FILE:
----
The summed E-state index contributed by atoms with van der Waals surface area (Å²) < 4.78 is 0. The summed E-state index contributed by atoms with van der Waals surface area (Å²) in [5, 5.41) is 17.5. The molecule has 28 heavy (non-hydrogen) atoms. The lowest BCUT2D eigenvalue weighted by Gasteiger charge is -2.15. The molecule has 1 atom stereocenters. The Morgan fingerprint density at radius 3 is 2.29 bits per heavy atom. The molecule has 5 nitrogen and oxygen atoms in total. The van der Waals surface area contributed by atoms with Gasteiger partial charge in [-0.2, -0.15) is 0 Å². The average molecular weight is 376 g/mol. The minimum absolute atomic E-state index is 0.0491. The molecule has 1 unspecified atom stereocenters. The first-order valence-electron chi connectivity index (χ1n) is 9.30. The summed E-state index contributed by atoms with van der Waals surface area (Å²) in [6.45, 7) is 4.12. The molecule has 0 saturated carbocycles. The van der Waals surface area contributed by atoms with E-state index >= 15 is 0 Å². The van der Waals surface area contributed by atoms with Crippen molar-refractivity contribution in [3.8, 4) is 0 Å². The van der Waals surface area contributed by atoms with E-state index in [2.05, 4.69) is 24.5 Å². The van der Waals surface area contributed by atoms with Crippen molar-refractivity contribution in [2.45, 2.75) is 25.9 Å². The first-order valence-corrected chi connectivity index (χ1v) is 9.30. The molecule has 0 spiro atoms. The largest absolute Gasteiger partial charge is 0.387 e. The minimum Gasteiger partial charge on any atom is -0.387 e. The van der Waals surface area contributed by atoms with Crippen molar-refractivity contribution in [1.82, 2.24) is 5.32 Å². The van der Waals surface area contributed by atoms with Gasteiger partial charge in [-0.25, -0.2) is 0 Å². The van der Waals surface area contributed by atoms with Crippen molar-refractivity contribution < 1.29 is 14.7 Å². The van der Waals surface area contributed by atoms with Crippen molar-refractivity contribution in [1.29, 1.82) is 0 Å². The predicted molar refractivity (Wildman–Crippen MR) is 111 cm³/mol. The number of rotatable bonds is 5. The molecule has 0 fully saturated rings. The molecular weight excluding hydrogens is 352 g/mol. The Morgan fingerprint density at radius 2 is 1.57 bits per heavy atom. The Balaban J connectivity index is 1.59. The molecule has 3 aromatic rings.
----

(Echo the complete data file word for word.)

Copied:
The summed E-state index contributed by atoms with van der Waals surface area (Å²) < 4.78 is 0. The summed E-state index contributed by atoms with van der Waals surface area (Å²) in [5, 5.41) is 17.5. The molecule has 28 heavy (non-hydrogen) atoms. The lowest BCUT2D eigenvalue weighted by Gasteiger charge is -2.15. The molecule has 1 atom stereocenters. The Morgan fingerprint density at radius 3 is 2.29 bits per heavy atom. The molecule has 5 nitrogen and oxygen atoms in total. The van der Waals surface area contributed by atoms with Gasteiger partial charge in [-0.2, -0.15) is 0 Å². The average molecular weight is 376 g/mol. The minimum absolute atomic E-state index is 0.0491. The molecule has 1 unspecified atom stereocenters. The first-order valence-electron chi connectivity index (χ1n) is 9.30. The summed E-state index contributed by atoms with van der Waals surface area (Å²) in [6.45, 7) is 4.12. The molecule has 0 saturated carbocycles. The van der Waals surface area contributed by atoms with E-state index >= 15 is 0 Å². The van der Waals surface area contributed by atoms with Crippen molar-refractivity contribution in [3.8, 4) is 0 Å². The van der Waals surface area contributed by atoms with E-state index in [2.05, 4.69) is 24.5 Å². The van der Waals surface area contributed by atoms with Crippen molar-refractivity contribution in [2.45, 2.75) is 25.9 Å². The first-order valence-corrected chi connectivity index (χ1v) is 9.30. The molecule has 0 spiro atoms. The largest absolute Gasteiger partial charge is 0.387 e. The minimum Gasteiger partial charge on any atom is -0.387 e. The van der Waals surface area contributed by atoms with Crippen molar-refractivity contribution in [1.82, 2.24) is 5.32 Å². The van der Waals surface area contributed by atoms with Gasteiger partial charge in [-0.25, -0.2) is 0 Å². The van der Waals surface area contributed by atoms with Crippen molar-refractivity contribution < 1.29 is 14.7 Å². The van der Waals surface area contributed by atoms with Crippen molar-refractivity contribution in [1.29, 1.82) is 0 Å². The predicted molar refractivity (Wildman–Crippen MR) is 111 cm³/mol. The number of rotatable bonds is 5. The molecule has 0 fully saturated rings. The molecular weight excluding hydrogens is 352 g/mol. The Morgan fingerprint density at radius 2 is 1.57 bits per heavy atom. The Balaban J connectivity index is 1.59. The molecule has 3 aromatic rings.